CNN commentator Chris Cuomo traced a spate of bomb threats on Wednesday to extreme rhetoric by news outlets, but rejected the notion that such dehumanizing exaggerations come from both sides of the ideological spectrum.
To Cuomo (pictured above right), the invective flows almost entirely from one direction — the Right.
“The idea of lying, twisting what is said, to make you an inimical factor in American society. It’s not just ‘You’re wrong.’ It’s not just ‘You’re inaccurate.’ It’s ‘You’re a bad person. You’re not American,’” he said on air.
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“There are a lot of these outlets that do that. And they’re almost all exclusively on the Right and the far-Right fringe. That’s something that you have to assess at this point if you want to take a look, objectively, at why are things as hot as they are,” he said.
One wonders what Cuomo reads and watches.
Characterizing President Donald Trump as not just wrong but evil is an everyday occurrence in the mainstream media — including on Cuomo’s own network — not to mention news sites explicitly on the Left side of the political spectrum.
Liberal commentators — and, occasionally, news reporters — also have declared Trump’s policies “un-American” or opined, “This is not who we are.”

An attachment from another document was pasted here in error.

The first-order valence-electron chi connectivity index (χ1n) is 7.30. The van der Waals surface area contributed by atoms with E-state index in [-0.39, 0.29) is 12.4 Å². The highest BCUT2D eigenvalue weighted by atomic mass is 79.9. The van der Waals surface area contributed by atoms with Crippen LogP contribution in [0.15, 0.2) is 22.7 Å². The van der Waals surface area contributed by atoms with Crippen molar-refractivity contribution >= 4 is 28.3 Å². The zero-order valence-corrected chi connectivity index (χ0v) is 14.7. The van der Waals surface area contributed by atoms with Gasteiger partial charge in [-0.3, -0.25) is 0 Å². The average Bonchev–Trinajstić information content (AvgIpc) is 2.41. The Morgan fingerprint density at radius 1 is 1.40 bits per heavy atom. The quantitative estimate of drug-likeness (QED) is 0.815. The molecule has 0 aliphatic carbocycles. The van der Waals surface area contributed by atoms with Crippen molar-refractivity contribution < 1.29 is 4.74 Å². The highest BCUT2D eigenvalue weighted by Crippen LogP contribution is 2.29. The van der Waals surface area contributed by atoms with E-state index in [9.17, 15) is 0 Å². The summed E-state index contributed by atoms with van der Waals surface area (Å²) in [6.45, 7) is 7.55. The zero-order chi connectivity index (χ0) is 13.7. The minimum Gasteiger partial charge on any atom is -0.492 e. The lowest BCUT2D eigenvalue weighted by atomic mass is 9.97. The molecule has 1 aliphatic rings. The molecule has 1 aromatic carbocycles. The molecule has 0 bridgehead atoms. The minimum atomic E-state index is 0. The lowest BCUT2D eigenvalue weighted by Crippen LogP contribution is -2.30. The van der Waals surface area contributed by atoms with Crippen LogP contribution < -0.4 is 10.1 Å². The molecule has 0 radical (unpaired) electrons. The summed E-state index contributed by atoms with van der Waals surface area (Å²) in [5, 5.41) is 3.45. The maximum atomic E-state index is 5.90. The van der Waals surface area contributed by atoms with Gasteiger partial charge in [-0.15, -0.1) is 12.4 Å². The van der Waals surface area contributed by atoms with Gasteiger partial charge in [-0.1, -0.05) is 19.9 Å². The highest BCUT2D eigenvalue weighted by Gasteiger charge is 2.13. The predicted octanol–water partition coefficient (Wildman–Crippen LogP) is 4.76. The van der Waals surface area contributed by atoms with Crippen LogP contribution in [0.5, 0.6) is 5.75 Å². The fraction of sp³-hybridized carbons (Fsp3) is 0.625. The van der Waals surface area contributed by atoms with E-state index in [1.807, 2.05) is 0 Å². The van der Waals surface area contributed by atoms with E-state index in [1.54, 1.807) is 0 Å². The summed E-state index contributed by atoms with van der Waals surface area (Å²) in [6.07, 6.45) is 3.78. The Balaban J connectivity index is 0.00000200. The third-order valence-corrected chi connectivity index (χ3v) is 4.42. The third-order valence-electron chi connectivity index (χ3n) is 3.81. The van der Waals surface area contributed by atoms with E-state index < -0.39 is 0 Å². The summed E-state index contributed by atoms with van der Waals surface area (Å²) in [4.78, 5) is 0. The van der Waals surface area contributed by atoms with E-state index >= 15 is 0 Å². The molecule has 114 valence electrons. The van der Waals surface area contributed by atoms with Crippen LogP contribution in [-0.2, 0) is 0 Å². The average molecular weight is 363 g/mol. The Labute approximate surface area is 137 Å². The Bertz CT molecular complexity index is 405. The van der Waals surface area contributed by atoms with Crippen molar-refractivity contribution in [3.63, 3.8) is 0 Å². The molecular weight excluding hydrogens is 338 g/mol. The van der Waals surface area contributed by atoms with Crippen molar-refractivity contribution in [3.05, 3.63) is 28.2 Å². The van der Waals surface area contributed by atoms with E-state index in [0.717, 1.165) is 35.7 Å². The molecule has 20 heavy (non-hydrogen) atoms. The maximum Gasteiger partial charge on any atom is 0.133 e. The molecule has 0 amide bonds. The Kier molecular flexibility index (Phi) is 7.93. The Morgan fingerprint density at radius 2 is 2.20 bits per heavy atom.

A Google search for “Donald Trump Nazi” turns up 49.1 million results. “Donald Trump un-American” turns up 159 million results.
Some recent examples include former Vice President Joe Biden’s calling Trump’s response to Sen. John McCain’s death “almost un-American;” Washington Post columnist Eugene Robinson’s decrying the president’s “radically un-American agenda;” a newspaper editorial in Washington state declaring Trump’s attacks on fake news as “un-American.”
Cuomo’s own brother, New York Gov. Andrew Cuomo, called the president “un-American” and a “slick salesman” during a speech in Brooklyn this past August.
Someone sent suspicious packages Wednesday to former Presidents Barack Obama and Bill Clinton (with former Secretary of State Hillary Clinton), former Attorney General Eric Holder, former CIA Director John Brennan, and the New York bureau of CNN. Rep. Debbie Wasserman-Schultz (D-Fla.) also received a package.
CNN senior media correspondent Brian Stelter (above left) agreed with Chris Cuomo.
“Right, the issue is dehumanizing other people because you think they’re on a different side than you,” he said.
Stelter added that disagreeing with news coverage is one thing.
“It’s another thing to suggest that a figure is evil, or a network is evil, because you don’t agree with what they do,” he said. “Unfortunately, that’s the territory that we are in these days.”
Just as with over-the-top criticism of Trump, however, it is far from rare for media commentators to suggest that his supporters are bad people. Last week, for example, panelists appearing on CNN anchor Don Lemon’s show, “CNN Tonight,” agreed that people attending Trump rallies were “cruel.”
It did not take long for a host of celebrities and commentators to blame Trump for the bombs, and Cuomo was no exception.
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The president condemned the bomb packages. But Cuomo suggested that the “ugliness and the invective that comes out of the White House” contributes to the environment.
“And when he had a rally last night, calling out these same kinds of people who were targeted, and the media, you can’t think it has no effect,” he said.